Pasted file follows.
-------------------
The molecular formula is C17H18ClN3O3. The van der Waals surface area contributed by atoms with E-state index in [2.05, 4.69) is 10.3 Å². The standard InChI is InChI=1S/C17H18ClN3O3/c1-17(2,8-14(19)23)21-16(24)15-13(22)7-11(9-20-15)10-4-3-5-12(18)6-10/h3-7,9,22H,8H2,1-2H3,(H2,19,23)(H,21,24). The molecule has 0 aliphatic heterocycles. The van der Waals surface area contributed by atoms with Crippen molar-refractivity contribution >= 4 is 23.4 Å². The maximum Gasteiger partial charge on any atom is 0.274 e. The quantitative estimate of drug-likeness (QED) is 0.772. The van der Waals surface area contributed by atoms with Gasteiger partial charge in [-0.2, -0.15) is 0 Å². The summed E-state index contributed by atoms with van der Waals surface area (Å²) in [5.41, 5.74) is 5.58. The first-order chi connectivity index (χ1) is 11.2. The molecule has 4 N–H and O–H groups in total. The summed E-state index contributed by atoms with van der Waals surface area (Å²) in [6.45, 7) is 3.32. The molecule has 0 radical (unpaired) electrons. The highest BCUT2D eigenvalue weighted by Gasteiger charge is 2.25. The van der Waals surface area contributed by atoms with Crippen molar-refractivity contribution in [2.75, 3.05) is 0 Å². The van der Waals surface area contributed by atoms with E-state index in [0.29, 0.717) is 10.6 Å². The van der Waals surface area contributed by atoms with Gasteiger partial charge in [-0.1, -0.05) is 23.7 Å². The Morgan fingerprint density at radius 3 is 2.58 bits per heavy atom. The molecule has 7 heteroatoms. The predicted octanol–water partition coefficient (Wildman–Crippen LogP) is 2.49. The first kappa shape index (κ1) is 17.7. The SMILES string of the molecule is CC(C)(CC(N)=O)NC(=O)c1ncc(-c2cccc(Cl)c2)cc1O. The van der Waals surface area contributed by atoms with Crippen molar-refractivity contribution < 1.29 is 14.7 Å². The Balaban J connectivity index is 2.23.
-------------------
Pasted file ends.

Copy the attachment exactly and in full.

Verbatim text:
The molecular formula is C17H18ClN3O3. The van der Waals surface area contributed by atoms with E-state index in [2.05, 4.69) is 10.3 Å². The standard InChI is InChI=1S/C17H18ClN3O3/c1-17(2,8-14(19)23)21-16(24)15-13(22)7-11(9-20-15)10-4-3-5-12(18)6-10/h3-7,9,22H,8H2,1-2H3,(H2,19,23)(H,21,24). The molecule has 0 aliphatic heterocycles. The van der Waals surface area contributed by atoms with Crippen molar-refractivity contribution >= 4 is 23.4 Å². The maximum Gasteiger partial charge on any atom is 0.274 e. The quantitative estimate of drug-likeness (QED) is 0.772. The van der Waals surface area contributed by atoms with Gasteiger partial charge in [-0.2, -0.15) is 0 Å². The summed E-state index contributed by atoms with van der Waals surface area (Å²) in [5.41, 5.74) is 5.58. The first-order chi connectivity index (χ1) is 11.2. The molecule has 4 N–H and O–H groups in total. The summed E-state index contributed by atoms with van der Waals surface area (Å²) in [6.45, 7) is 3.32. The molecule has 0 radical (unpaired) electrons. The highest BCUT2D eigenvalue weighted by Gasteiger charge is 2.25. The van der Waals surface area contributed by atoms with Crippen molar-refractivity contribution in [2.75, 3.05) is 0 Å². The van der Waals surface area contributed by atoms with E-state index in [0.29, 0.717) is 10.6 Å². The van der Waals surface area contributed by atoms with Gasteiger partial charge in [-0.1, -0.05) is 23.7 Å². The Morgan fingerprint density at radius 3 is 2.58 bits per heavy atom. The molecule has 7 heteroatoms. The predicted octanol–water partition coefficient (Wildman–Crippen LogP) is 2.49. The first kappa shape index (κ1) is 17.7. The SMILES string of the molecule is CC(C)(CC(N)=O)NC(=O)c1ncc(-c2cccc(Cl)c2)cc1O. The van der Waals surface area contributed by atoms with Crippen molar-refractivity contribution < 1.29 is 14.7 Å². The Balaban J connectivity index is 2.23.